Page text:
The embryological basis for the distribution pattern of these lines remains an enigma. Jackson suggested that these lines are determined not only by epidermal tissues and structures but also dermal tissues as well. Stretching of the skin 10 during embryogenesis, and an inborn error of morphogenesis due to a single mutant gene11 have also been proposed as the underlying mechanisms. Their characteristic distribution explains the presence of two different clones of cells during early embryogenesis. Therefore, possibly, these lines represent a form of human ‘mosaicism’ where two or more genetically distinct cell populations are present in an individual derived from a single zygote. These different clones may be due to lyonization (random inactivation of one of the two X chromosomes in all cells in females), post-zygotic somatic mutations during early embryogenesis, half-chromatid mutation before fertilization, 1, 10 or chromosomal non-disjunction or chimerism. These lines probably represent boundaries between populations of normal and mutant cells and may represent the dorso-ventral outgrowth of mutant clones. An explanation for the fountain-like pattern of Blaschko’s lines on the back is that transversal proliferation of precursor cells starts from the primitive streak but is interfered with the longitudinal growth and increasing flexion of the embryo. However, no single theory clearly explains the origin and localization of Blaschko’s lines because cutaneous mosaicism need not always follow Blaschko’s lines. 9 The earlier the mutation, the more widely dispersed and more intimately mixed are the mosaic clones and, consequently, longer are the lines of migration. Its timing in relation to the process of lyonization, lateralization, and organogenesis will also influence the pattern. The pattern of cutaneous mosaicism also varies according to the cell-type that is affected. 12 In females, synchronous lyonization occurs in all cells approximately during the 1000-cell stage; therefore, the two clones are intertwined from the beginning. Consequently, Blaschko’s lines in X-linked disorders are typically narrow and numerous. An important exception is the CHILD syndrome, which characteristically includes large unilateral blocks of abnormal skin, possibly because the mosaicism may be due to later somatic mutations on the X chromosome and not due to lyonization. In males, X-linked dominant disorders are usually fatal, sometimes even in utero. This lethal phenotype can only be rescued by mosaicism. Not all X-linked skin disorders follow Blaschko’s lines. For example, women who are heterozygous for Fabry’s disease, Wiskott–Aldrich syndrome, and chronic granulomatous disease demonstrate either no lesions or scattered lesions in a non-linear pattern. A possible explanation is that these abnormalities are systemic, and a local deficiency in parts of the skin is corrected from elsewhere, usually the bone marrow. 12 Some genes on the X chromosome do not undergo random inactivation. 13 For example, the gene on the short arm of the X chromosome that encodes steroid sulfatase escapes inactivation. This is the why the epidermis of female carriers of X-linked recessive ichthyosis lacks a mosaic pattern of scaling. 10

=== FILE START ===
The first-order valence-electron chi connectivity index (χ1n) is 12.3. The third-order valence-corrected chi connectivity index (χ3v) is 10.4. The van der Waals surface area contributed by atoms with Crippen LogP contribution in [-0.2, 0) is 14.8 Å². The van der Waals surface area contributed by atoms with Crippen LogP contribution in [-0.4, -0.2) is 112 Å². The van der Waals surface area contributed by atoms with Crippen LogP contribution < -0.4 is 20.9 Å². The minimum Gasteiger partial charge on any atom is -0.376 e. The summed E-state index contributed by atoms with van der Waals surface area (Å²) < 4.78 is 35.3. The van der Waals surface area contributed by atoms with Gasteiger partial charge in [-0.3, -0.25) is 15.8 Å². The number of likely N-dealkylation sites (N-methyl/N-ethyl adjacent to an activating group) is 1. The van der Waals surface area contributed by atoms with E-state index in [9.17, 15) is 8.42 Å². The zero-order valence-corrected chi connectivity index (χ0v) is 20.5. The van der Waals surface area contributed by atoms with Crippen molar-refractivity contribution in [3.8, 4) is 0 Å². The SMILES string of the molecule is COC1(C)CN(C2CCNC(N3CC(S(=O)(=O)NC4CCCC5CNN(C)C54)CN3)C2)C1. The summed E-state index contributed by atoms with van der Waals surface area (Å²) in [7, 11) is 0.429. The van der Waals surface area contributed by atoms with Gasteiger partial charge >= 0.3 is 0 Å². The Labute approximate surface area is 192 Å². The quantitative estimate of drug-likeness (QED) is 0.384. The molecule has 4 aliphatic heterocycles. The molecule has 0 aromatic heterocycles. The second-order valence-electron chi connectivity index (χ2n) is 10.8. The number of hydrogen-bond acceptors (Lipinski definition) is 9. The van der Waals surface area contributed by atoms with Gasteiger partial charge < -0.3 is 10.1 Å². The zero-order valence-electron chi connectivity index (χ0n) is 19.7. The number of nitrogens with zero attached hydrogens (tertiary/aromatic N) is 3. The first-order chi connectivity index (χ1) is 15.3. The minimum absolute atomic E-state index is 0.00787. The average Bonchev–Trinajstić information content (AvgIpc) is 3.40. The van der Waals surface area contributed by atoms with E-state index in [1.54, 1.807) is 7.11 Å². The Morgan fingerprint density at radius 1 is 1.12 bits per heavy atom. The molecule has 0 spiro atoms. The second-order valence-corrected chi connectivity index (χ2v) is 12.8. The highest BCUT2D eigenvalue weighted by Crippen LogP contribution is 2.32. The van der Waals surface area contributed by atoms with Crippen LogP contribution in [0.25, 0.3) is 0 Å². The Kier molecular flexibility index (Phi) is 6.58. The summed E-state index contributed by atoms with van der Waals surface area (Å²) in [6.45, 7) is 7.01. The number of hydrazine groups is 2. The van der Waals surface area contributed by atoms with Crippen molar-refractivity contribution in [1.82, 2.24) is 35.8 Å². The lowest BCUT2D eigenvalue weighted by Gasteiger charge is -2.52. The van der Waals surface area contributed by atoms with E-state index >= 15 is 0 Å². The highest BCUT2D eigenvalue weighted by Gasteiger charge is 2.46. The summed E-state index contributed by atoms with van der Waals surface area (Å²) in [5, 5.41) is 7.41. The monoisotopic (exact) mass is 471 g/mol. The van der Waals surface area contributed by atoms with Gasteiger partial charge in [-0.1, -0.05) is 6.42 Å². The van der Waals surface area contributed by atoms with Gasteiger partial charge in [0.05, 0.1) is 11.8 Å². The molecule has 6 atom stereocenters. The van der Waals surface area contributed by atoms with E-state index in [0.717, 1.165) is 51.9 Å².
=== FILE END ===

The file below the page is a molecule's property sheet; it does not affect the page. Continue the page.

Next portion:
IP is a rare genodermatosis with X-linked dominant inheritance. Most of the patients in this genodermatosis (about 96%–97%) are females. The linear skin lesions reflect mosaicism secondary to X inactivation. IP type 1 (sporadic form) was differentiated from type 2 (inherited form). Patients with type 1 IP had chromosomal (X/autosomal) translocations, often at Xp11, in association with pigmentary abnormalities. 12 IP type 2 represents the X-linked dominant disorder caused by mutations in the NEMO gene. 14 Additional manifestations of IP include linear absence of hair and sweat glands, nail dystrophy and nail tumors, asymmetric breast development, supernumerary nipples, missing and conical teeth, microphthalmia, retinal vascular anomalies, cataracts, mental retardation, seizures, spastic hemiplegia, diplegia, tetraplegia, optic atrophy, skull anomalies, scoliosis and pulmonary hypertension. In a retrospective study of 40 patients of IP by Razda et al., it was found that during the neonatal period, erythema, vesicles and hyperkeratotic lesions were rarely absent in the patients with IP. Ocular and neurological abnormalities were frequent (20% and 30%, respectively) but rarely severe (8% and 7.5%, respectively). 15